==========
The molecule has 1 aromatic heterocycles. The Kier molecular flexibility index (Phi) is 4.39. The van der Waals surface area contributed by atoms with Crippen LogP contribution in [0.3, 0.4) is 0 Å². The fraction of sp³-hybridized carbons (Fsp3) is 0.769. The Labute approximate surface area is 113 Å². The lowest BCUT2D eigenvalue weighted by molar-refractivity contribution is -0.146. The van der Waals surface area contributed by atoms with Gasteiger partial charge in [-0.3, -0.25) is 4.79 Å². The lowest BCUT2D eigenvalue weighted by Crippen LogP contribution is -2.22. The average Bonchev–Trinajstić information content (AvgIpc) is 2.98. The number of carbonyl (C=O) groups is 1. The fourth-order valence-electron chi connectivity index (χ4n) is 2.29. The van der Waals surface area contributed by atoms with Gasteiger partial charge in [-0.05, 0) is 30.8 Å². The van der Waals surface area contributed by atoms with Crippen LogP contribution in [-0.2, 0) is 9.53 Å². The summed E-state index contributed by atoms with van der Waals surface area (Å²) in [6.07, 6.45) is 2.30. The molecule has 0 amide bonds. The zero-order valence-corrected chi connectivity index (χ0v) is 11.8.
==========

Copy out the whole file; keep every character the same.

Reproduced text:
The molecule has 1 aromatic heterocycles. The Kier molecular flexibility index (Phi) is 4.39. The van der Waals surface area contributed by atoms with Crippen LogP contribution in [0.3, 0.4) is 0 Å². The fraction of sp³-hybridized carbons (Fsp3) is 0.769. The Labute approximate surface area is 113 Å². The lowest BCUT2D eigenvalue weighted by molar-refractivity contribution is -0.146. The van der Waals surface area contributed by atoms with Gasteiger partial charge in [-0.3, -0.25) is 4.79 Å². The lowest BCUT2D eigenvalue weighted by Crippen LogP contribution is -2.22. The average Bonchev–Trinajstić information content (AvgIpc) is 2.98. The number of carbonyl (C=O) groups is 1. The fourth-order valence-electron chi connectivity index (χ4n) is 2.29. The van der Waals surface area contributed by atoms with Gasteiger partial charge in [-0.05, 0) is 30.8 Å². The van der Waals surface area contributed by atoms with Crippen LogP contribution in [-0.2, 0) is 9.53 Å². The summed E-state index contributed by atoms with van der Waals surface area (Å²) in [6.07, 6.45) is 2.30. The molecule has 0 amide bonds. The zero-order valence-corrected chi connectivity index (χ0v) is 11.8.